An irreverant trip through American culture by a critic who “cracks jokes as easily as one would crack peanut shells” (Washington Post). Americans have long been fascinated with the oddness of the British, but the English, according to Terry Eagleton, find their transatlantic neighbors equally... More Info
"Documents the inspiring story of a partnership between an American and Nepali doctor to provide eyesight-saving treatments to tens of thousands of patients throughout the world, from cataract-stricken children and blind laborer to elderly patients who live near dangerous mountain trails. By the... More Info
Documents the 18-month journey of woman journalist Lorena Hickok during the height of the Great Depression, recounting her experiences and influence in some of the nation's worst-hit regions as documented in almost daily letters written to close friend Eleanor Roosevelt.
An in-depth assessment of the legal cannabis industry and its potential role in today's evolving economy cites the lucrative proceeds generated by a small number of registered users and the underground revenues of illegal uses, providing a concise history of hemp and insider perspectives on a... More Info
The “mysterious” world of Caucasian Americans comes alive through history lessons, puzzles, and word games for all ages in this humorous parody. Presented as a scholastic style educational workbook, it illuminates the history of Caucasian Americans in the United States from a Native American... More Info
In 1939 Swiss travel writer and journalist Ella K. Maillart set off on an epic journey from Geneva to Kabul with fellow writer Annemarie Schwarzenbach in a brand new Ford. As the first European women to travel alone on Afghanistan's Northern Road, Maillart and Schwarzenbach had a rare glimpse of... More Info
Traces the history of cooking through a series of engaging cultural anecdotes while demonstrating how technological innovations ranging from the mortar and pestle to the microwave have shaped how and what humans eat.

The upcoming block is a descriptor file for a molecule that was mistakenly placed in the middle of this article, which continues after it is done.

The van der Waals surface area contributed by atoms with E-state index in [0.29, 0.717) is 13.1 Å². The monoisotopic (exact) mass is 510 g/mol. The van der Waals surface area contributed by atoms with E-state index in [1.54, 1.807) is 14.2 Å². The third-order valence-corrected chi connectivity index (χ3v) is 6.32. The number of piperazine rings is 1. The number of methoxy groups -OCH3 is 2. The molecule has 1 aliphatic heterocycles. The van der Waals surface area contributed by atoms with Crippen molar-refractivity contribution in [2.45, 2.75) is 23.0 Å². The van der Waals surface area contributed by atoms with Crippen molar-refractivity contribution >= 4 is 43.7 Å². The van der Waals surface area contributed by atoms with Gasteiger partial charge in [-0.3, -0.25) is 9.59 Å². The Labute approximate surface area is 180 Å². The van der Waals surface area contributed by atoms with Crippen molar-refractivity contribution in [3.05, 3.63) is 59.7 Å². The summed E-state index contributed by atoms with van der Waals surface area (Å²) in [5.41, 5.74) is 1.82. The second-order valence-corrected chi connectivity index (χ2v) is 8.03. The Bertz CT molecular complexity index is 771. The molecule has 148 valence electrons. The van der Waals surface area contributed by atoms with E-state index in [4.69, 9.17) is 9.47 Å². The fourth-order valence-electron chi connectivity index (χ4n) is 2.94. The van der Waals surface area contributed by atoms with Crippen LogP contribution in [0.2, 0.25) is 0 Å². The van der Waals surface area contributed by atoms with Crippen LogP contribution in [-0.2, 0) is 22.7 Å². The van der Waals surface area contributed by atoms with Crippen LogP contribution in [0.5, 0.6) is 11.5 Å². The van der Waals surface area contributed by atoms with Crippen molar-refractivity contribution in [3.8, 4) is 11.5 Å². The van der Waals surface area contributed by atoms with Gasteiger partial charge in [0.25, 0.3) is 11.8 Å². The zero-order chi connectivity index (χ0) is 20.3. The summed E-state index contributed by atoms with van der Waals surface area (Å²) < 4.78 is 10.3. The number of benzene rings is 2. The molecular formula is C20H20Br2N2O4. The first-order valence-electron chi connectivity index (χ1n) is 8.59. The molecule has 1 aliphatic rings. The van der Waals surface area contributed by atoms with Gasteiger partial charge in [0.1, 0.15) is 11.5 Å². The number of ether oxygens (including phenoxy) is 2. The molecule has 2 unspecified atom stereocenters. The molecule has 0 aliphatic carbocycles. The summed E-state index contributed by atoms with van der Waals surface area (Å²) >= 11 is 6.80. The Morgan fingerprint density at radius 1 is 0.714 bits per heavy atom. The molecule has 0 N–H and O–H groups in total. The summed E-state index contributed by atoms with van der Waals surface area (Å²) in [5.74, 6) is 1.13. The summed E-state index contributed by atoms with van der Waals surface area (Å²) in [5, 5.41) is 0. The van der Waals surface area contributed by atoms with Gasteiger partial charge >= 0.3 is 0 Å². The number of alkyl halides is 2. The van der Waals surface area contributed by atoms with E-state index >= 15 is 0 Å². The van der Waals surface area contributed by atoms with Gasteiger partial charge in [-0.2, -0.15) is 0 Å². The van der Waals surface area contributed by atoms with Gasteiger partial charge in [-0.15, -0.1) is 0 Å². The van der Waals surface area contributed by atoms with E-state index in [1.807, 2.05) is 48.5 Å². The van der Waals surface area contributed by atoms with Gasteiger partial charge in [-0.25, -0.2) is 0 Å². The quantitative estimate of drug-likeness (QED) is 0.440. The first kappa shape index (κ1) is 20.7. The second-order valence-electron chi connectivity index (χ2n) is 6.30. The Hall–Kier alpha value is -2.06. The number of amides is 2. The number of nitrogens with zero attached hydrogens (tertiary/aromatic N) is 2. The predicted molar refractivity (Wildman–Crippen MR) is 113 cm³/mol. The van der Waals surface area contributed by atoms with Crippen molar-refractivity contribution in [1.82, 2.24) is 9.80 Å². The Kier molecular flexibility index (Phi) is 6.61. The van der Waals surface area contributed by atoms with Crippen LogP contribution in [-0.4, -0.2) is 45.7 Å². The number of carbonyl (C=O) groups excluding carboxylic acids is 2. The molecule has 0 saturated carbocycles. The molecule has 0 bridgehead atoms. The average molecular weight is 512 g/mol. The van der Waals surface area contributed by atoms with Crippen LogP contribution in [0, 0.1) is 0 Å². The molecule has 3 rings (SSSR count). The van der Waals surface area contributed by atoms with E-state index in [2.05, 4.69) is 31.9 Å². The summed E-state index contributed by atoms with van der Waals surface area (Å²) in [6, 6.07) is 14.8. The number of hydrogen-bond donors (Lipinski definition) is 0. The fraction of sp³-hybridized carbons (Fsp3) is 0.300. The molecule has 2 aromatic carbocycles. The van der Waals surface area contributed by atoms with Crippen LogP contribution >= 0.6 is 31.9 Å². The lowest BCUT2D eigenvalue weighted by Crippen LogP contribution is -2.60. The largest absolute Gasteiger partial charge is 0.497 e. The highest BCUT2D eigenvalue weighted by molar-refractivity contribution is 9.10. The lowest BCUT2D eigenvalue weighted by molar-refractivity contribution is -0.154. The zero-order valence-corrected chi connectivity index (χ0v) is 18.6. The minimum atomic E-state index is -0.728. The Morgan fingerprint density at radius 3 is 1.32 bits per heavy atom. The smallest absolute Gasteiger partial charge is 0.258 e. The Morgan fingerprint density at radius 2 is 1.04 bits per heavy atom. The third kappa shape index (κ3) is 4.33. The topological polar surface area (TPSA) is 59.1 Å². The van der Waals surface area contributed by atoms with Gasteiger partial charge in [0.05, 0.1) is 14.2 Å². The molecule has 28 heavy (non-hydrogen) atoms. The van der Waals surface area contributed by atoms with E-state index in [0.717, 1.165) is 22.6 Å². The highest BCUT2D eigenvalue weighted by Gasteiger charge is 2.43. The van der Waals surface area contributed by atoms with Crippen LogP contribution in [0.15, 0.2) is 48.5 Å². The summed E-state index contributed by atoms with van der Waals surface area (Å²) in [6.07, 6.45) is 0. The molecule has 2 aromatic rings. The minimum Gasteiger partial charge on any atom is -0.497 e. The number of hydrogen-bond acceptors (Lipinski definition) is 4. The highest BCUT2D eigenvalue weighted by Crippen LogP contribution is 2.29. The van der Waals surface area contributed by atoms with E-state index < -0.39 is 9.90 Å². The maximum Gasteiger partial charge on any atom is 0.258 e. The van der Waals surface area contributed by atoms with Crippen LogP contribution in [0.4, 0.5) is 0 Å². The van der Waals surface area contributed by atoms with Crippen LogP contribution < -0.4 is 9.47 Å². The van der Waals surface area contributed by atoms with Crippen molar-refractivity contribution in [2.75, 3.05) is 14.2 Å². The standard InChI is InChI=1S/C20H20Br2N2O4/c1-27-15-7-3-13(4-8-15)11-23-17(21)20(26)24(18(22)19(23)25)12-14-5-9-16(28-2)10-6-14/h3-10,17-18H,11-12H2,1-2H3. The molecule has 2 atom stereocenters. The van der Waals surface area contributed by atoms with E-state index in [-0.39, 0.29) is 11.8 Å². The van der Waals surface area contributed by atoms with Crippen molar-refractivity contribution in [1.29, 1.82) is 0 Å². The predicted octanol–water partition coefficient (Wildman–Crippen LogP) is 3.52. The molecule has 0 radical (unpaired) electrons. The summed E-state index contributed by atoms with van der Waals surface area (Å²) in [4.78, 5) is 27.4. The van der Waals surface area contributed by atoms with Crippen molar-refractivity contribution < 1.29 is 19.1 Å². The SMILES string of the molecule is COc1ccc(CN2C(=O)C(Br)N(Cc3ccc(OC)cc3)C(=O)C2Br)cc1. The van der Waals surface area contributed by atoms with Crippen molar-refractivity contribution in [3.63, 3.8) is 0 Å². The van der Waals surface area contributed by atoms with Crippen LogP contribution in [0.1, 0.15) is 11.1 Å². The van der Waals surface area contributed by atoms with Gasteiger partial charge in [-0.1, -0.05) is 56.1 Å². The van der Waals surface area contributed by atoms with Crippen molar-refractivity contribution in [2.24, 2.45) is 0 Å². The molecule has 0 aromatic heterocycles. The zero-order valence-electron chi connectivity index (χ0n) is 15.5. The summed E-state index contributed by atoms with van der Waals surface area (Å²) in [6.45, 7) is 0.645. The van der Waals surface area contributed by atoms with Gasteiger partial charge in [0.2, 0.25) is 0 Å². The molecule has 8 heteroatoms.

A new edition of this comprehensive atlas from the prestigious and authoritative Times Atlas range Containing the latest satellite images and fascinating historical images, this edition has been brought fully up-to-date to provide a detailed and attractive picture of today's world. The reference... More Info
Dawn broke fine on that fatal day. A couple of thousand feet above the tiny canvas tent the summit of the world’s highest mountain stood impassively, waiting for someone to have the courage to approach.
Warm, imaginative, and thoroughly original, this memoir intertwines the mysteries of trees with the defining moments in the life of novelist and essayist Theresa Kishkan. For Kishkan, trees are memory markers of life, and in this book she explores the presence of trees in nature, in culture and in... More Info
Ghost Pine: All Stories True offers thirteen years worth of sparkling true stories from the life of author Jeff Miller, compiling the best of his long-running zine. From his youth in suburban Ottawa in the late 1990s, to travels across Canada and North America and his current home in Montreal,... More Info
Drawing on the lives of five renowned scientists, Mario Livio shows how even these geniuses made major mistakes and how their errors were an essential part of the process of achieving scientific breakthroughs. We all make mistakes. Nobody is perfect. And that includes five of the greatest... More Info